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Coagulation Cascade (V.1)


Intrinsic Pathway

The coagulation cascade is initiated when blood becomes traumatized by exposure to a foreign surface.  An example of this is the initiation of cardiopulmonary bypass.  Blood contact with the polyvinyl chloride tubing utilized in the extracorporeal circuit, the squeezing mechanism of the roller head pump, and various applications of blood filtering devices, all add up to significant trauma to the blood.  This leads to activation of Factor XII (Hageman factor), also known as the “contact” factor.

Activated Factor XII is a proteolytic enzyme that in turn stimulates Factor XI.  This reaction is mediated by HMW kinogen, and is accelerated by prekalikrein.  Platelets are damaged because of adherence to collagen or to a wettable surface, or secondary to damage associated with the extracorporeal circuit.  All events can occur simultaneously (with initiation of CPB)  Platelet disruption mediates the release of platelet phospholipids that contain platelet factor 3 (a lipoprotein which plays a role in subsequent clotting reactions).

Activated Factor XI, Factor VIII, and platelet factor 3, interact together to activate Factor X (the doorway to the common pathway for both intrinsic and extrinsic coagulation mechanisms).  It is noteworthy to point out that an acute deficiency in either Factor VIII (hemophilia), or platelets (thrombocytopenia), will result in a clotting deficit.

Activated Factor X combines with Factor V and platelet or tissue phospholipids to form a complex called prothrombin activator which cleaves prothrombin to form thrombin.  This process (and subsequent processes) are mediated by the presence of calcium ions.  Thrombin facilitates the conversion of fibrinogen to a fibrin monomer which polymerizes into long fibrin threads; thus forming the reticulum of the clot.  Clot is composed of a meshwork of fibrin threads extending in all directions; entrapping blood cells, platelets, and plasma.  The fibrin threads adhere to damaged surfaces of blood vessels (or foreign surface) and prevent further blood loss.

Extrinsic Pathway

The extrinsic mechanism for coagulation is activated when blood comes into contact with traumatized vascular wall or extra vascular tissues.  Traumatized tissue releases a complex of factors called tissue thromboplastin.  Of particular interest are the phospholipids (derived from tissue membranes) and a lipoprotein complex containing a glycoprotein that functions as a proteolytic enzyme. This lipoprotein complex of tissue thromboplastin interacts with Factor VII and in the presence of tissue phospholipids and calcium ions, converts Factor X to it’s activated form.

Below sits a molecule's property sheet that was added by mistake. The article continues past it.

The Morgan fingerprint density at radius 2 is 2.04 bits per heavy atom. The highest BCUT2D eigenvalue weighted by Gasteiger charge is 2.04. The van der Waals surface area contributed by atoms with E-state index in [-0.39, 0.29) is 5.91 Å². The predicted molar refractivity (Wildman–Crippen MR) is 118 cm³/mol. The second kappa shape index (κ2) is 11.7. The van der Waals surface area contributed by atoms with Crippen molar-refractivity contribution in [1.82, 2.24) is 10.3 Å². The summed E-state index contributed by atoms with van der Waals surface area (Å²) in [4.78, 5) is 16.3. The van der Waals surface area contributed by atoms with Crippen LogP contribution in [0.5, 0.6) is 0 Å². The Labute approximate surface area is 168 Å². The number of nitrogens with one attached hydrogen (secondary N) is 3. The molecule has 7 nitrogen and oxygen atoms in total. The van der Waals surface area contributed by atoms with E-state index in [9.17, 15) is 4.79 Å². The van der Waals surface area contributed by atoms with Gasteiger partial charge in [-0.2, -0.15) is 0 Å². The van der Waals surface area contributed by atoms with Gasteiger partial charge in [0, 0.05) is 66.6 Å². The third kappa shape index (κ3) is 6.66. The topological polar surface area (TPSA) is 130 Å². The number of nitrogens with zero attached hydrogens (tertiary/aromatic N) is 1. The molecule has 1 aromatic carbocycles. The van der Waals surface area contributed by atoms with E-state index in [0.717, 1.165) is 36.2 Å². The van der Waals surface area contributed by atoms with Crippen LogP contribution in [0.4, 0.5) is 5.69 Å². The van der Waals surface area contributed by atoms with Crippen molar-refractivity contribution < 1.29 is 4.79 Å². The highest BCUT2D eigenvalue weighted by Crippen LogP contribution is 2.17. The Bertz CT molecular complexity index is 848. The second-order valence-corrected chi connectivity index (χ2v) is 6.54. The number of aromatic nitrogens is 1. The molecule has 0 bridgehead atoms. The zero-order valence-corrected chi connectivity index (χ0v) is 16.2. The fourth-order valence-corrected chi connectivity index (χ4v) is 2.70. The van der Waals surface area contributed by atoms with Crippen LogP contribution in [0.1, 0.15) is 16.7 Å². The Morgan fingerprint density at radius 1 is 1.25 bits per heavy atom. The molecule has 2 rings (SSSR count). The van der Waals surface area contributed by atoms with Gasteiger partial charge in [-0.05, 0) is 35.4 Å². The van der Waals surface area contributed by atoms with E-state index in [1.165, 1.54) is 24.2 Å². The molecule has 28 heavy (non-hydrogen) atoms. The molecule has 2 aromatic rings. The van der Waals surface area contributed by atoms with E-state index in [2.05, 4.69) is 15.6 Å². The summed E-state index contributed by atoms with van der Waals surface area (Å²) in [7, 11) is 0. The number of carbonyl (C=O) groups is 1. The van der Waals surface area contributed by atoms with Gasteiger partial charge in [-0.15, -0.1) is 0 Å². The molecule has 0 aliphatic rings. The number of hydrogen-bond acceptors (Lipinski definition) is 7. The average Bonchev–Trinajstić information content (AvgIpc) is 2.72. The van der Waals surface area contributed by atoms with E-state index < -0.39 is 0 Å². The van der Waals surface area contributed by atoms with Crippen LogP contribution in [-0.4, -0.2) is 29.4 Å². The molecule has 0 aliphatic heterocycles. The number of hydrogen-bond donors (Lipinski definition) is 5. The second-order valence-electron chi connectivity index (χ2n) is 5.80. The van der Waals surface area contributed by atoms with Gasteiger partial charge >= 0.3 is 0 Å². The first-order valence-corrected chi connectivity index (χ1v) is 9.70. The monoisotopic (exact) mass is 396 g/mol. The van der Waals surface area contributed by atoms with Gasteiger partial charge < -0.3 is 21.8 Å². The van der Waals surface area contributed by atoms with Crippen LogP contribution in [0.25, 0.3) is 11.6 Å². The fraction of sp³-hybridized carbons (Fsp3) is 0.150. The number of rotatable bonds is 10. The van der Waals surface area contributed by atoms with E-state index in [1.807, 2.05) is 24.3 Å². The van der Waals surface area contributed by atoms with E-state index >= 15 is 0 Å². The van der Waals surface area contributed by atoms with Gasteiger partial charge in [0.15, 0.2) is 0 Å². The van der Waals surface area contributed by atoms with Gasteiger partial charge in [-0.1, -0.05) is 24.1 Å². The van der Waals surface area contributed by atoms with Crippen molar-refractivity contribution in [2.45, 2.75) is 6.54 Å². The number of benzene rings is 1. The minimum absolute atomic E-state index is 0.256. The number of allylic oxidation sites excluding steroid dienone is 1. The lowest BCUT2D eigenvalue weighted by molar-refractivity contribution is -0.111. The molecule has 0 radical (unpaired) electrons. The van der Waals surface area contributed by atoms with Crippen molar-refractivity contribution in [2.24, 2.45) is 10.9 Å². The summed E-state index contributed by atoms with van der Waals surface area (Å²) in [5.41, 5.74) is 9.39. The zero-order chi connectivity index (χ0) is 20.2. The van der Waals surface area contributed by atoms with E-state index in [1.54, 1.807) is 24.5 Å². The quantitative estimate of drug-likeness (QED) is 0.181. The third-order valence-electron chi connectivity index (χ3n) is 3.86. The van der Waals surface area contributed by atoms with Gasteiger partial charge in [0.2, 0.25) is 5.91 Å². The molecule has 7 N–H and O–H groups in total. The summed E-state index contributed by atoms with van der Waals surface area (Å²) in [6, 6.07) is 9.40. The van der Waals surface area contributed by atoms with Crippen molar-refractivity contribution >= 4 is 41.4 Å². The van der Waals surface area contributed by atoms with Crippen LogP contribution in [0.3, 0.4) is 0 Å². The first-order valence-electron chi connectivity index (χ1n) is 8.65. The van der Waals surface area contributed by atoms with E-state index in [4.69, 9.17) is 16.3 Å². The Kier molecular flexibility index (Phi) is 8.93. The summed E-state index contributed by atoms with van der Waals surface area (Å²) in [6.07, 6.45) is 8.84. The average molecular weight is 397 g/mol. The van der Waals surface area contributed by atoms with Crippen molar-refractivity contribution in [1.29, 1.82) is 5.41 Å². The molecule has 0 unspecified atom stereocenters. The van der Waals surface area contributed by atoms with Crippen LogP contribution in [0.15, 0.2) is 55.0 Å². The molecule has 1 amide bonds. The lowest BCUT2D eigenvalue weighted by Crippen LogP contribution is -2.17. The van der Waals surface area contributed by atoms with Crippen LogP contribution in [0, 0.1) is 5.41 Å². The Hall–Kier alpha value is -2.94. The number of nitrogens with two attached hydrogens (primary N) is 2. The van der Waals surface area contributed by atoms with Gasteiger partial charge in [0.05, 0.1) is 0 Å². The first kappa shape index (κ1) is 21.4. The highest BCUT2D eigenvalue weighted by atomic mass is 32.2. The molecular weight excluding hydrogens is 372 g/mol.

Activated Factor X complexes with either the tissue phospholipids released from the tissue thromboplastin or the tissue phospholipids released from platelets, and in combination with Factor V, forms a new complex called prothrombin activator.  Within seconds prothrombin activator splits prothrombin to form thrombin and the clotting process begins.

Common Pathway

The endpoint of activity for both the extrinsic and intrinsic pathways for coagulation is the activation of factor X.  Reactions beyond this point are common to both pathways, and involves the combining of activated factor X with procoagulants (factor II, factor V, calcium ions, and platelet phospholipids) to form a prothrombinase complex.  This complex catalyzes the conversion of circulating prothrombin into thrombin, which in turn converts circulating fibrinogen into insoluble fibrin.  The coagulation process is terminated by the stabilization of fibrin via the activation of factor XIII.


Kallikrein is a plasminogen activator that can stimulate plasminogen to activate plasmin (the effector enzyme of the fibrinolytic system) and initiate fibrinolysis.  Kallikrein also plays the role of an enhancer enzyme for contact activation in the intrinsic coagulation system.  Thus, while kallikrein can be activated by factor XIIa, it is capable of becoming the reciprocal activator of factor XII.  Kallikrein is believed to impact both intrinsic and extrinsic pathways; enhancing procoagulation during CPB.  This is due to the fact that it accelerates the activation of factor VII which is sensitive to hypothermia.  In addition to this hemostatic activity, Kallikrein also activates the kinin and complement system.

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I have been a Perfusionist since 2000. I started my career in Las Vegas. In 2001, I moved back to my hometown, where I currently reside and work for the Geisinger Health System.

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